The Repository @ St. Cloud State

Open Access Knowledge and Scholarship

Date of Award


Culminating Project Type


Degree Name

Higher Education Administration: Ed.D.


Educational Administration and Higher Education


School of Education

First Advisor

Michael R. Mills

Second Advisor

Steven McCullar

Third Advisor

Kathryn Johnson

Fourth Advisor

Rachel Friedensen

Creative Commons License

Creative Commons License
This work is licensed under a Creative Commons Attribution-Noncommercial-No Derivative Works 4.0 License.

Keywords and Subject Headings

Women in leadership, barriers, protective and compensatory factors



The purpose of this study was to explore the experiences of women leaders in mid-level positions in academia, particularly academic deans in four-year public institutions in the Beta System. This study focused on the barriers, risk factors, and protective and compensatory factors shaping the leadership journey for the participants and while holding the current leadership position. The results of this study may provide higher education institutions in potential strategies and approaches to increase women’s representation in leadership positions and improve gender equity in leadership.

Women in leadership have been the focus of many research studies, which have identified some barriers women face to advance in their career. There have been a few studies about women in academic dean positions in community colleges, but not in four-year public institutions. This study affirmed some of the barriers and challenges reported by previous research studies, as well as identified barriers which turned to be subtle in nature and internalized by participants.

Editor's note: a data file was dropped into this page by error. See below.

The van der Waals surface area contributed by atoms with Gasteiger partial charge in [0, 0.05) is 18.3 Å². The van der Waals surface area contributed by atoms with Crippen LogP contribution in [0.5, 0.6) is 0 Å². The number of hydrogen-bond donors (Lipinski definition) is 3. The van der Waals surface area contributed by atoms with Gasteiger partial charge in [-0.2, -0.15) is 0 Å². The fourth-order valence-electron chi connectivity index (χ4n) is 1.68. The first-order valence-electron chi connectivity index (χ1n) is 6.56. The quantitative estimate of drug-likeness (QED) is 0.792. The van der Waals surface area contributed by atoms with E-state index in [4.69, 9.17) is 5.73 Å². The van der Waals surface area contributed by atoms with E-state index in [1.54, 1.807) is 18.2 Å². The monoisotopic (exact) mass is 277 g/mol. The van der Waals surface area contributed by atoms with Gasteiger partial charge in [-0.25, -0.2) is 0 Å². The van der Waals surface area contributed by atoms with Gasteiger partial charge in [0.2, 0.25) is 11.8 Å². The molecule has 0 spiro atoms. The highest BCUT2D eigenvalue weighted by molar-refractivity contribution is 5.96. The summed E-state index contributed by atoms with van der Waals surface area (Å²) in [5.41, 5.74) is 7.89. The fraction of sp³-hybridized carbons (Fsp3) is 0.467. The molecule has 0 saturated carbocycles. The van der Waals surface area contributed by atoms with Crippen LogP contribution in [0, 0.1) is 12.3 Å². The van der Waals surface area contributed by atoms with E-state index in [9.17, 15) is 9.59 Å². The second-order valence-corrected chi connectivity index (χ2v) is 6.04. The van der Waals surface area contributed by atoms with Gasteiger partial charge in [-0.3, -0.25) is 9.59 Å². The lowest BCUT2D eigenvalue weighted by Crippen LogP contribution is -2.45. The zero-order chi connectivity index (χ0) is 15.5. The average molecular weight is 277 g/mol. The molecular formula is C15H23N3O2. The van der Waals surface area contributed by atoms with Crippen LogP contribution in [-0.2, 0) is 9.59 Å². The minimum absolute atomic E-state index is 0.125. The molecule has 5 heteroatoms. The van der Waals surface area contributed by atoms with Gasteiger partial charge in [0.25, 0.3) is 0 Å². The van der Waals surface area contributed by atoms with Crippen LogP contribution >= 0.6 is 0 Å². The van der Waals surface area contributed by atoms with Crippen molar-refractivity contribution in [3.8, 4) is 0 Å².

The participants in this study reported having experienced subtle barriers which were related to the way how higher education is structured, gender stereotypes and expectations, and internalized beliefs. While in the dean position, they perceived that the risk factors and challenges they experienced were not different than other deans in their institutions. Therefore, risk factors were distinguished from barriers in their career advancement since those risk factors were mostly related to the position rather than gender. In addition, the results of this study identified protective factors such as participants’ leadership skill set, familiarity with role’s responsibilities and expectations, and support systems which protected them from barriers they would have experienced otherwise. Among the most relevant compensatory factors, participants emphasized the significant impact of factors that promoted other protective factors, factors that kept them grounded in case of adversity, and means to reach a personal-work life balance.

This study is significant because it provides insights into the change in nature of the challenges and risks factors women still face in academia. It also provides women with potential strategies to maximize on their leadership potential while becoming aware of subtle barriers and working to minimize their (barriers’) effect on their advancement. Finally, this study helps institutions in their efforts to increase women’s representation in leadership as it indicates important factors at the institutional level that shape and promote women’s advancement.



I would like to acknowledge those who provided personal and professional support in my graduate studies and the dissertation journey. A heart-felt thank you and appreciation to:

  • The participants in this study in higher education institutions in the Beta System;
  • Dr. Michael Mills, Dr. Rachel Fredensen, Dr. Christine Imbra, Dr. Steven McCullar, and Dr. Kathryn Johnson;
  • Dr. Eralda Jesku-Rubel;
  • My parents, my spouse, and my sons.



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